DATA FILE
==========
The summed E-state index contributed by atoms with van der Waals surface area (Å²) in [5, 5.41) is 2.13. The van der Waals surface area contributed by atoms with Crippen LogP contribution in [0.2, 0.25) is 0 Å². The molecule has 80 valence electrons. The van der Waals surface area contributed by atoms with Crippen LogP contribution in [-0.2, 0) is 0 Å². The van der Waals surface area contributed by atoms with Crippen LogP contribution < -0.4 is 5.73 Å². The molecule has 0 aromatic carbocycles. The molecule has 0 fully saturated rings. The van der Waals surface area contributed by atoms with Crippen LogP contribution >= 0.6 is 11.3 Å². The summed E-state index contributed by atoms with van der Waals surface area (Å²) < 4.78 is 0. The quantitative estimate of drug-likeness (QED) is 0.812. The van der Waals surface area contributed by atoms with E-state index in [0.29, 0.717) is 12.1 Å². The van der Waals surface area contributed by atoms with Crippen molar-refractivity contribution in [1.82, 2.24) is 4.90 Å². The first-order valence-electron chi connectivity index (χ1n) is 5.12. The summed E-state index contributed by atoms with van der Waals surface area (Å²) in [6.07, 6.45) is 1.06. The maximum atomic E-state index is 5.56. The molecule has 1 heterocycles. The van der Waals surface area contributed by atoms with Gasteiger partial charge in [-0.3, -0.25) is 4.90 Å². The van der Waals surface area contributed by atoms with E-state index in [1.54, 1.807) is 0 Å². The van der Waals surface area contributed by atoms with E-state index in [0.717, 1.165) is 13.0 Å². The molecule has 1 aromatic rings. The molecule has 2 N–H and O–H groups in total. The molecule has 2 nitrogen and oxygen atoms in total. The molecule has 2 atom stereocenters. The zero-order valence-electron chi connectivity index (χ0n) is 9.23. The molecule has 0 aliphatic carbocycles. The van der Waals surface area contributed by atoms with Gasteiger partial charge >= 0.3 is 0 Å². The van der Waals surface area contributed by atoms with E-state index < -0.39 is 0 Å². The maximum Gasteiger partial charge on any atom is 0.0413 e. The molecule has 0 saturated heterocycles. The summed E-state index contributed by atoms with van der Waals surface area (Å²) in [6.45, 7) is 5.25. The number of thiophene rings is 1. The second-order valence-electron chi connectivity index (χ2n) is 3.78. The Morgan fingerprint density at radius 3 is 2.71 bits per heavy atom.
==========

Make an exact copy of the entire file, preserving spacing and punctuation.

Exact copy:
The summed E-state index contributed by atoms with van der Waals surface area (Å²) in [5, 5.41) is 2.13. The van der Waals surface area contributed by atoms with Crippen LogP contribution in [0.2, 0.25) is 0 Å². The molecule has 80 valence electrons. The van der Waals surface area contributed by atoms with Crippen LogP contribution in [-0.2, 0) is 0 Å². The van der Waals surface area contributed by atoms with Crippen LogP contribution < -0.4 is 5.73 Å². The molecule has 0 aromatic carbocycles. The molecule has 0 fully saturated rings. The van der Waals surface area contributed by atoms with Crippen LogP contribution >= 0.6 is 11.3 Å². The summed E-state index contributed by atoms with van der Waals surface area (Å²) < 4.78 is 0. The quantitative estimate of drug-likeness (QED) is 0.812. The van der Waals surface area contributed by atoms with E-state index in [0.29, 0.717) is 12.1 Å². The van der Waals surface area contributed by atoms with Crippen molar-refractivity contribution in [1.82, 2.24) is 4.90 Å². The first-order valence-electron chi connectivity index (χ1n) is 5.12. The summed E-state index contributed by atoms with van der Waals surface area (Å²) in [6.07, 6.45) is 1.06. The maximum atomic E-state index is 5.56. The molecule has 1 heterocycles. The van der Waals surface area contributed by atoms with Gasteiger partial charge in [-0.3, -0.25) is 4.90 Å². The van der Waals surface area contributed by atoms with E-state index in [1.54, 1.807) is 0 Å². The van der Waals surface area contributed by atoms with E-state index in [0.717, 1.165) is 13.0 Å². The molecule has 1 aromatic rings. The molecule has 2 N–H and O–H groups in total. The molecule has 2 nitrogen and oxygen atoms in total. The molecule has 2 atom stereocenters. The zero-order valence-electron chi connectivity index (χ0n) is 9.23. The molecule has 0 aliphatic carbocycles. The van der Waals surface area contributed by atoms with Gasteiger partial charge >= 0.3 is 0 Å². The van der Waals surface area contributed by atoms with E-state index < -0.39 is 0 Å². The maximum Gasteiger partial charge on any atom is 0.0413 e. The molecule has 0 saturated heterocycles. The summed E-state index contributed by atoms with van der Waals surface area (Å²) in [6.45, 7) is 5.25. The number of thiophene rings is 1. The second-order valence-electron chi connectivity index (χ2n) is 3.78. The Morgan fingerprint density at radius 3 is 2.71 bits per heavy atom.